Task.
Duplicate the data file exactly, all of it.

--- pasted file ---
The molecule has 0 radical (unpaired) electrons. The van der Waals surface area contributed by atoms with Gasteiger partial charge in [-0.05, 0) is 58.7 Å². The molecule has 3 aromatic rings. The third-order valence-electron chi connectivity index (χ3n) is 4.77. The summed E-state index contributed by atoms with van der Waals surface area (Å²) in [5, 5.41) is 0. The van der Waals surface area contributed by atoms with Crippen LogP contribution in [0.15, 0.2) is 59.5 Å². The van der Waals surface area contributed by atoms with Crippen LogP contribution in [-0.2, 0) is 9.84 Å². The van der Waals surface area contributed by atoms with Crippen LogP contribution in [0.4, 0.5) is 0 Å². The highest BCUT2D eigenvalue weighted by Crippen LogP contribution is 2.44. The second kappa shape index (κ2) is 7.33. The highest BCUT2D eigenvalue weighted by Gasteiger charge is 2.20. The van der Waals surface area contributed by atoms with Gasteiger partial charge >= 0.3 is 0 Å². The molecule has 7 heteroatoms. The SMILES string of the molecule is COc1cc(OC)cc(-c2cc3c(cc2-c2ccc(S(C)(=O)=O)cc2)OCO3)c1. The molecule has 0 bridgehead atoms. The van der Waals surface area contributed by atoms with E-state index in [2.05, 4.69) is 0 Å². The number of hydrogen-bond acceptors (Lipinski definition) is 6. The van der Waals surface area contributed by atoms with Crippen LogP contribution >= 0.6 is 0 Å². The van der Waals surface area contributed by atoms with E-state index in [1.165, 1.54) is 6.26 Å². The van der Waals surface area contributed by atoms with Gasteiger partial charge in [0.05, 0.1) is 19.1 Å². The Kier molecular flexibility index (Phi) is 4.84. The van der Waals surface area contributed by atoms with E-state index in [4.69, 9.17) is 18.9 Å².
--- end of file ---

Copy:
The molecule has 0 radical (unpaired) electrons. The van der Waals surface area contributed by atoms with Gasteiger partial charge in [-0.05, 0) is 58.7 Å². The molecule has 3 aromatic rings. The third-order valence-electron chi connectivity index (χ3n) is 4.77. The summed E-state index contributed by atoms with van der Waals surface area (Å²) in [5, 5.41) is 0. The van der Waals surface area contributed by atoms with Crippen LogP contribution in [0.15, 0.2) is 59.5 Å². The van der Waals surface area contributed by atoms with Crippen LogP contribution in [-0.2, 0) is 9.84 Å². The van der Waals surface area contributed by atoms with Crippen LogP contribution in [0.4, 0.5) is 0 Å². The highest BCUT2D eigenvalue weighted by Crippen LogP contribution is 2.44. The second kappa shape index (κ2) is 7.33. The highest BCUT2D eigenvalue weighted by Gasteiger charge is 2.20. The van der Waals surface area contributed by atoms with Gasteiger partial charge >= 0.3 is 0 Å². The molecule has 7 heteroatoms. The SMILES string of the molecule is COc1cc(OC)cc(-c2cc3c(cc2-c2ccc(S(C)(=O)=O)cc2)OCO3)c1. The molecule has 0 bridgehead atoms. The van der Waals surface area contributed by atoms with E-state index in [2.05, 4.69) is 0 Å². The number of hydrogen-bond acceptors (Lipinski definition) is 6. The van der Waals surface area contributed by atoms with Crippen LogP contribution >= 0.6 is 0 Å². The van der Waals surface area contributed by atoms with E-state index in [1.165, 1.54) is 6.26 Å². The van der Waals surface area contributed by atoms with Gasteiger partial charge in [0.05, 0.1) is 19.1 Å². The Kier molecular flexibility index (Phi) is 4.84. The van der Waals surface area contributed by atoms with E-state index in [4.69, 9.17) is 18.9 Å².